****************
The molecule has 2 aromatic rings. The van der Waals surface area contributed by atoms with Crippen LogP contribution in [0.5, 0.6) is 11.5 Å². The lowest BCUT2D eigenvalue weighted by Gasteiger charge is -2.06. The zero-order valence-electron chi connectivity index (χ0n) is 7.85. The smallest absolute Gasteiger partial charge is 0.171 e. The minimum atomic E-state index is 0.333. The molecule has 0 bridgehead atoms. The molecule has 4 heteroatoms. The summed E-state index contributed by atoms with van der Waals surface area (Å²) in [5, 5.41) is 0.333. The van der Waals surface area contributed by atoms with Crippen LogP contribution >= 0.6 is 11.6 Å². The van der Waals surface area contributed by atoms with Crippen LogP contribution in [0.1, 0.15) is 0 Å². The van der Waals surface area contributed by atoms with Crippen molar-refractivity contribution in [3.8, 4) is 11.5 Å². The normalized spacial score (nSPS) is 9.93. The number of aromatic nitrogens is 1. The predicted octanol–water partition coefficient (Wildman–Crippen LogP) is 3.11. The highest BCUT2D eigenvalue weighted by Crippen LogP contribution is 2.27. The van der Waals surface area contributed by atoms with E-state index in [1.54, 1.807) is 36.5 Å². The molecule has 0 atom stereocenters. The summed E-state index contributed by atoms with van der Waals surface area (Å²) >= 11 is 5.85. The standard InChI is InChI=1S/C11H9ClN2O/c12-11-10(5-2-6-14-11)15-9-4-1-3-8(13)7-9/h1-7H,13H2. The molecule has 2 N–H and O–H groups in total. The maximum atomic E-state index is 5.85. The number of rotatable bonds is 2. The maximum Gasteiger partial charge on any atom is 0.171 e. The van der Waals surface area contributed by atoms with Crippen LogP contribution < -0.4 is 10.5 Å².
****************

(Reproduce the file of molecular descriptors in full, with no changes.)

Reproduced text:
The molecule has 2 aromatic rings. The van der Waals surface area contributed by atoms with Crippen LogP contribution in [0.5, 0.6) is 11.5 Å². The lowest BCUT2D eigenvalue weighted by Gasteiger charge is -2.06. The zero-order valence-electron chi connectivity index (χ0n) is 7.85. The smallest absolute Gasteiger partial charge is 0.171 e. The minimum atomic E-state index is 0.333. The molecule has 0 bridgehead atoms. The molecule has 4 heteroatoms. The summed E-state index contributed by atoms with van der Waals surface area (Å²) in [5, 5.41) is 0.333. The van der Waals surface area contributed by atoms with Crippen LogP contribution >= 0.6 is 11.6 Å². The van der Waals surface area contributed by atoms with Crippen LogP contribution in [0.1, 0.15) is 0 Å². The van der Waals surface area contributed by atoms with Crippen molar-refractivity contribution in [3.8, 4) is 11.5 Å². The normalized spacial score (nSPS) is 9.93. The number of aromatic nitrogens is 1. The predicted octanol–water partition coefficient (Wildman–Crippen LogP) is 3.11. The highest BCUT2D eigenvalue weighted by Crippen LogP contribution is 2.27. The van der Waals surface area contributed by atoms with E-state index in [1.54, 1.807) is 36.5 Å². The molecule has 0 atom stereocenters. The summed E-state index contributed by atoms with van der Waals surface area (Å²) >= 11 is 5.85. The standard InChI is InChI=1S/C11H9ClN2O/c12-11-10(5-2-6-14-11)15-9-4-1-3-8(13)7-9/h1-7H,13H2. The molecule has 2 N–H and O–H groups in total. The maximum atomic E-state index is 5.85. The number of rotatable bonds is 2. The maximum Gasteiger partial charge on any atom is 0.171 e. The van der Waals surface area contributed by atoms with Crippen LogP contribution < -0.4 is 10.5 Å².